How a Successful Raffle Can Enrich Lives by Jessica Porter

How a Successful Raffle Can Enrich Lives by Jessica Porter

 

My life after high school didn’t go as I had planned.  Big things happened in my life!  Instead of enrolling in college, I stayed at home to help financially support my family.  It was while working two jobs that I met the man of my dreams!  He was in the Navy.  Soon after his completion of basic training and A-school, we were stationed to a base in southern California.  It became my goal to “keep the home fires burning” during his multiple deployments to the Persian Gulf.  This is also when I first saw the potential of a great raffle!

My husband was stationed on the USS Ronald Reagan.  It was a brand new, state-of-the-art aircraft carrier; and San Diego was its new home port.  After its arrival, the department of Fleet and Family Services helped families of the ‘76’s crew form the Ronald Regan Family Readiness Group.  This organization is comprised of sailors’ spouses, parents, and other dependents.  The group plays a key role in ship’s readiness by relaying pertinent information to the families.  This is accomplished through phone trees, group meetings, and social events.  It is also the responsibility of this group to fundraise for ship-wide social events such as the annual Holiday Party. 

I was first introduced to this group at one of the RR family meetings.  All Ronald Regan family members and friends were encouraged to attend, as the command would be sharing important information about the upcoming deployment.  It was at that meeting that I first heard of the “First Kiss” raffle.  And let me tell you, it is as exciting as it sounds!

After months of short trips called “work ups”, the ships finally deploy for up to nine months.  That is a long time to be separated from someone you love.  Many of the young families were comprised of people like my husband and I.  We were very young, 19 and 21 respectively, and newly married.  We had only lived together for six months prior to his first deployment.  Some of the RR families had young children at home, as well.  In our case, I was due to give birth to our first child, four days after the ship’s scheduled departure date.  I learned that this scenario is not uncommon in the military.  Many of our sailors leave home without meeting their newborn children.  So, my ears really perked up when our group president began describing the premise of this raffle.

For $1, an individual could purchase a raffle ticket.  Each raffle ticket would be entered into a drawing.  The first two tickets pulled in the drawing would win a prize beyond monetary value!  The winners of this raffle get to kiss their sailor “welcome home” first!  Two lucky sailors and their families will be reunited pier-side, long before even the Captain or the Officers disembark!  It’s a tremendous privilege and a real thrill to those individuals and their families!  Everyone wants to win that coveted ticket!         

So, as soon as we heard the details of the “First Kiss” raffle, we start hustling to sell tickets!  For the chance to see my spouse early, I’d pay any amount!  The prize is worth more than any price I could name!  However, financially, these families are all in the same boat, so to speak.  Money can be tight living on a military income.  This is when networking becomes vastly important.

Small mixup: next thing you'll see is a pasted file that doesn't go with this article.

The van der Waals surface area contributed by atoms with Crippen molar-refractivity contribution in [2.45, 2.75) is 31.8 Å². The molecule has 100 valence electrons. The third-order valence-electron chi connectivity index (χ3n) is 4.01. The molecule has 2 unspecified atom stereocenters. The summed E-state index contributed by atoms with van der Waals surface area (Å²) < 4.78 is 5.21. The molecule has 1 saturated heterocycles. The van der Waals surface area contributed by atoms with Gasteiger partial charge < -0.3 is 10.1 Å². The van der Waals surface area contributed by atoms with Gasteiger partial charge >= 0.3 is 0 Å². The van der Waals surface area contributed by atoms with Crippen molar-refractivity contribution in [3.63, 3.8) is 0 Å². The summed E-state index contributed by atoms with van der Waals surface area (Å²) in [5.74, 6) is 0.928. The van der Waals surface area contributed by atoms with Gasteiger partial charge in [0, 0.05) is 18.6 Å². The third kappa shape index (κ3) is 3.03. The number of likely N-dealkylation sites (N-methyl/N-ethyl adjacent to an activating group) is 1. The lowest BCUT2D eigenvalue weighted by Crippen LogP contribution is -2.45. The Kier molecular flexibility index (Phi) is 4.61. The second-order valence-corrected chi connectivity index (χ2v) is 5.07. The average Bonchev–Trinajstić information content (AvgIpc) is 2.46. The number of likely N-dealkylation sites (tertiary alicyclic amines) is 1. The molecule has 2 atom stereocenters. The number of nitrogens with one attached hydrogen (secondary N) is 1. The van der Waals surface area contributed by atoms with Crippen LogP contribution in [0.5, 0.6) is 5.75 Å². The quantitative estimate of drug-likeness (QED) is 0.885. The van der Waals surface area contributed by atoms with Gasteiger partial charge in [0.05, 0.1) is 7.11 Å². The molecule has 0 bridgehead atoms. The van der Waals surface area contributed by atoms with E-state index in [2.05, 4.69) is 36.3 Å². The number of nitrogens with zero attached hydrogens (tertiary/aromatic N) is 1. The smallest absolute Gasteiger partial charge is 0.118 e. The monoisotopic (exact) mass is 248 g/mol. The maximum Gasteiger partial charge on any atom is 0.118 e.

If a person wants to win the “First Kiss” raffle, they will have to beat the odds.  If there are 5,000 service members onboard, and each one has at least a spouse and a mother… you can see how challenging the odds are.  Quickly, I decided I couldn’t win this raffle on my own.  So, I called in reinforcements.  I had my mother, my mother-in-law, and my grandmother working with me.  Each of them began networking, selling tickets to anyone with the time to listen to their sales pitch.  If you are passionate about your cause, the tickets sell themselves!  Soon, I had money coming in from all over the United States, and some from outside the country!  We were on a mission to win this raffle! At each subsequent RR family meeting, I would turn and chat with other wives about their numbers, how many tickets they had sold, and how many more they were planning to buy.   I know it may sound cheesy, but the “fun” was in truly a part of this “fun-draiser”.  It helped pass the time, it helped keep morale up, and it helped earn money to fund what was a fantastic Holiday Party!

I didn’t win the “First Kiss” raffle that year.  However, two other lucky families did win, and it was wonderful to watch as they were reunited with their sailors. Besides, our family was lucky in an even bigger way.  Our daughter came early, and my husband was there in San Diego to be present at her birthday.  When he shipped out four days later, it was truly hard to say goodbye to him, while holding that little baby girl.  If I hadn’t loved my family and my country so much, it wouldn’t have been possible to overcome that challenge.  The entire experience made us all stronger, though.  Now, I look back on it and feel great pride.  My memories of the Ronald Reagan’s maiden deployment are priceless and the excitement of that raffle is a big part of those memories.  The experience also demonstrated how a successful raffle can enrich lives.  I know this particular raffle and the memory of it has enriched mine. 

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Contributed by Jessica Porter

December 8, 2015

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